Preachers who preach that the end is near and the second coming of Jesus Christ is imminent are often ridiculed. Many Christians are still fed with the warm fuzzy gospel of health, wealth and materialism and most are content with it.
When Noah was building the ark, I guess many would have ridiculed him too. At age 500+, they must have thought that the old man had lost his marbles, but he knew exactly what he was doing and when the floods came, only he and his family of eight were saved.
Jesus, in his Olivet discourse said,
"As the days of Noah were, so will be the coming of the Son of Man. For as in those days which were before the flood they were eating and drinking, marrying and giving in marriage, until the day that Noah entered into the ark, and they didn`t know until the flood came, and took them all away, so will be the coming of the Son of Man. Then two men will be in the field: one will be taken and one will be left; two women grinding at the mill, one will be taken and one will be left. Watch therefore, for you don`t know in what hour your Lord comes." (Matthew 24:37-42)
A reminder for all of us dear friends....
..You also be ready, for the Son of Man is coming at an hour you do not expect. (Matthew 24:44)
Dr. Johnson Cherian
Thursday, September 13, 2018
For, “In just a little while, he who is coming will come and will not delay.” “But my righteous one will live by faith. And I take no pleasure in the one who shrinks back.” (Hebrews 10:37, 38)
There is coming a time in the life of every believer in Jesus Christ when he/she will experience total freedom. There wouldn't be any deadlines to be met at work, no targets to be achieved at the job, no assignments to be completed. No plans needed to please the bosses at work. No waking up daily to cook three or four meals for the family. No waking up to yet another day of pain, weakness or sickness. They will be things of the past.
Jesus Christ is coming to take away his own to a place of peace and quiet and everlasting joy, 'Heaven' as it is named. The wily serpent will no longer be there to trouble.
Long back God promised his people deliverance from slavery in Egypt and life in a land flowing with milk and honey and despite myriad hindrances, he made sure that they reached there (though not the disobedient). If he kept his promise then, he will fulfil his promise now of taking us to a better rest, in fact the best.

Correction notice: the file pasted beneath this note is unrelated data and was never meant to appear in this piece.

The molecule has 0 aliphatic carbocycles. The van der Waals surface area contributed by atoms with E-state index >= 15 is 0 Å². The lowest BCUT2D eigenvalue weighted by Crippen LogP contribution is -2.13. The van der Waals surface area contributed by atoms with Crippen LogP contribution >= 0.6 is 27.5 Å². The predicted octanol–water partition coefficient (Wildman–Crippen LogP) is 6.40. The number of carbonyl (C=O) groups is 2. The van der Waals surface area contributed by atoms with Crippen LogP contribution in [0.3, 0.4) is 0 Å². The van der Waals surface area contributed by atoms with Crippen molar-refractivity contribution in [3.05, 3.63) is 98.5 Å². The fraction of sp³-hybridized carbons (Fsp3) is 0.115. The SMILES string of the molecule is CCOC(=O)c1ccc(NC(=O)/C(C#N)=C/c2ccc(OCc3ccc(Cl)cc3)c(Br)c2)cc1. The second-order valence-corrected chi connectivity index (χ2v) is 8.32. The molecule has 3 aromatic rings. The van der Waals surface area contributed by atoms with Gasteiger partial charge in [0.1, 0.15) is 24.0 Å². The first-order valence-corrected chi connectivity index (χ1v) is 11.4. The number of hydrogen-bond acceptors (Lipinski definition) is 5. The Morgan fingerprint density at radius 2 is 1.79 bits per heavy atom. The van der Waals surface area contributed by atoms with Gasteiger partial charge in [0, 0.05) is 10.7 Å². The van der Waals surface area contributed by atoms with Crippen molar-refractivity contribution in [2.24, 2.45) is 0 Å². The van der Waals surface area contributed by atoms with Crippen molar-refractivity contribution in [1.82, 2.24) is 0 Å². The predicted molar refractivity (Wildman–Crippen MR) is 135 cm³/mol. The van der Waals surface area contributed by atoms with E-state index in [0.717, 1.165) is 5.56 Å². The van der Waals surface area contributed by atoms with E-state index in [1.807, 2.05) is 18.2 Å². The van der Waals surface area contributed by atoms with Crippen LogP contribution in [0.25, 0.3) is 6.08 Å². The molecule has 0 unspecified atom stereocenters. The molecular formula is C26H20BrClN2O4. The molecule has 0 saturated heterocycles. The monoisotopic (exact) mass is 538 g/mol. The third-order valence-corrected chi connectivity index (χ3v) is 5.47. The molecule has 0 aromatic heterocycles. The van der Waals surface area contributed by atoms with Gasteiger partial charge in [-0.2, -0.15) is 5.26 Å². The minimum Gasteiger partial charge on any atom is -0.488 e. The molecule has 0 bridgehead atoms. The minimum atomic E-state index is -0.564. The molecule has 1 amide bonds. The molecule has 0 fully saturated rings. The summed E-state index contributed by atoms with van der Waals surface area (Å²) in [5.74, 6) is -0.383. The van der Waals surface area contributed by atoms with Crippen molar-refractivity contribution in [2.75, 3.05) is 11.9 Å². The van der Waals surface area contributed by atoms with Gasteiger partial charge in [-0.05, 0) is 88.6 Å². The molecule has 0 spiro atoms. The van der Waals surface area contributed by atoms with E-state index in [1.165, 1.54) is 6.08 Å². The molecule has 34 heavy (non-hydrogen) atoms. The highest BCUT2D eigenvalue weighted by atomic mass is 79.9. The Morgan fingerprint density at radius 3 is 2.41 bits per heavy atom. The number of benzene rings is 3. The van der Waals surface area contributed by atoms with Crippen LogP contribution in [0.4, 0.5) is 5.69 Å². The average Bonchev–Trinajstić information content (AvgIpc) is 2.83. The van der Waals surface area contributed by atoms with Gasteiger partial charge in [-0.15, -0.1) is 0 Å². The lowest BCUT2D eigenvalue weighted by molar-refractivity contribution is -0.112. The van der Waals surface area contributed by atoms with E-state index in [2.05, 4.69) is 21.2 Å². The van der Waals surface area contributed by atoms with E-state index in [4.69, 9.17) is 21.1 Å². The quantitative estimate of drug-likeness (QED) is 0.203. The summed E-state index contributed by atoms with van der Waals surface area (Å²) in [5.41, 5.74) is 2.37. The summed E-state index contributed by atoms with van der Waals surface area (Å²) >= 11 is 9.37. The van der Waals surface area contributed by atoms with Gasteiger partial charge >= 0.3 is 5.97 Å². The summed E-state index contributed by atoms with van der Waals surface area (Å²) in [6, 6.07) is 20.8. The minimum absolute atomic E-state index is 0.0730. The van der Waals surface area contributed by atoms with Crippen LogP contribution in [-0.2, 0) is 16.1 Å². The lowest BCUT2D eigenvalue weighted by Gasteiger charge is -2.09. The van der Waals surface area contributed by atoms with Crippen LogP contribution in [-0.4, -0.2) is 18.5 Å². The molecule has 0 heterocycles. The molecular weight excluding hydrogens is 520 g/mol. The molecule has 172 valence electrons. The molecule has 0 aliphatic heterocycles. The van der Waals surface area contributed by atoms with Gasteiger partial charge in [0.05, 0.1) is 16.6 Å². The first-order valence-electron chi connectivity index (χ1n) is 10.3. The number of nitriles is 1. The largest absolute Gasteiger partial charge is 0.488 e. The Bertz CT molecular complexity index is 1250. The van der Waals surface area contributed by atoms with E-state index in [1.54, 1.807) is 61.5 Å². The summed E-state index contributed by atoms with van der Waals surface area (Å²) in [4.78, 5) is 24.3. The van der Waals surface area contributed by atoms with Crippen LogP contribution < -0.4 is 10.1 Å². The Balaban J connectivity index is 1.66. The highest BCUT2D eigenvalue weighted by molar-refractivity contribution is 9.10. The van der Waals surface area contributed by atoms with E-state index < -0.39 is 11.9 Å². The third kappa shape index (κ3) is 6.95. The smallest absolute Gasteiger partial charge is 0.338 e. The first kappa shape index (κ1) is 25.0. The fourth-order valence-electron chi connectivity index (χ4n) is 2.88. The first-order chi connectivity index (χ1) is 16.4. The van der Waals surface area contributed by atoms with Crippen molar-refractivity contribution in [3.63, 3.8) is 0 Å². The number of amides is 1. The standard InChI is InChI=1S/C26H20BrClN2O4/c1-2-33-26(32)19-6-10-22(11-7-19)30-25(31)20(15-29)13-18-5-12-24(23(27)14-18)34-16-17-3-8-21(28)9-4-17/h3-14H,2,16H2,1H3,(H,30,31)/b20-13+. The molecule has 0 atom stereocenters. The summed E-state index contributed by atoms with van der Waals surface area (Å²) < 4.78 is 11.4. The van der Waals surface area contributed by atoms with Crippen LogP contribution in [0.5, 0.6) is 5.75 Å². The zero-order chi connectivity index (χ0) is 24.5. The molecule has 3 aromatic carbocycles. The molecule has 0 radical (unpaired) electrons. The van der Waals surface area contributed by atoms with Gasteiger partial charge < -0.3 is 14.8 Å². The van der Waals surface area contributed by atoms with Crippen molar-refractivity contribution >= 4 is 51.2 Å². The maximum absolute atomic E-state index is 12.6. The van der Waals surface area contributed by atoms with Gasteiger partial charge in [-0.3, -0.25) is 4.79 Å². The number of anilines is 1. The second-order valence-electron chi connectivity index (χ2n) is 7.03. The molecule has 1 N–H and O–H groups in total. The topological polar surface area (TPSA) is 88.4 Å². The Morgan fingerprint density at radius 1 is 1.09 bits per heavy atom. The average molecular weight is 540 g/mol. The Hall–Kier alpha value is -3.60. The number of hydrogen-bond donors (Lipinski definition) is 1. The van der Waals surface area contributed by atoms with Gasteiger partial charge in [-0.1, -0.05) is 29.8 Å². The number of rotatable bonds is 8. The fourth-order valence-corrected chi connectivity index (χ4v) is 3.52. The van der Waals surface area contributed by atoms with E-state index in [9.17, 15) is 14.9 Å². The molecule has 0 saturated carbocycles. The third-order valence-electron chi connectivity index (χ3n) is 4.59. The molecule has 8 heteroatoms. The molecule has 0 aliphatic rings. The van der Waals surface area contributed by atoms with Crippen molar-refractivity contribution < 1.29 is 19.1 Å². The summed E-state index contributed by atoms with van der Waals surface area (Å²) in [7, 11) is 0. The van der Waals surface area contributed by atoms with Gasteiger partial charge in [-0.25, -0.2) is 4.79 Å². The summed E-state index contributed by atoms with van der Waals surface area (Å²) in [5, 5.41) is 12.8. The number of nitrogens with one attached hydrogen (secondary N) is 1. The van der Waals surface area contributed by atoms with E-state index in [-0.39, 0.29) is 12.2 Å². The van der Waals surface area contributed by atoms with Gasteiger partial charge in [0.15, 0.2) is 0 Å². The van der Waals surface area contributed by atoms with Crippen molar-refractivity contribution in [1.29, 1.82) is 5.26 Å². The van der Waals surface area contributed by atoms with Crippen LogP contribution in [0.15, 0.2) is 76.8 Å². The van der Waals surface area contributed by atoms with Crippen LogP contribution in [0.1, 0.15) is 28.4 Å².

But till that happens, each of us who have trusted in Jesus Christ as Savior must press on, taking up the challenges and overcoming temptations gaining victory over them by the power of the Holy Spirit. We must not shrink back, but walk by faith, till God says it's time for us to enter the heavenly rest.
Dr. Johnson Cherian
Tuesday, September 11, 2018
God will never forget the needy; the hope of the afflicted will never perish. (Psalm 9:18)
David, who sang this psalm, went through innumerable troubles before he became king. Even after becoming king, he battled several enemies who plotted against him.
Many of the psalms are his testimonies of how God, in whom he put his trust, took care of his life.
If we look back on our own lives, we can see that the good hand of the Lord has been with us too. No doubt, we must have despaired on many occasions, but God saved us finally.
David realized that even as king and with all the power and authority that he had, he still needed to depend on God Almighty for matters small and great. Overconfidence brought him troubles on several occasions.
Often in need, often afflicted, and experiencing God's mighty deliverance, the shepherd king, acknowledged the goodness of God by singing...God will never forget the needy; the hope of the afflicted will never perish.
Let's then depend on our Savior Jesus Christ continually, for his mercies are unending and his faithfulness is everlasting.
Dr. Johnson Cherian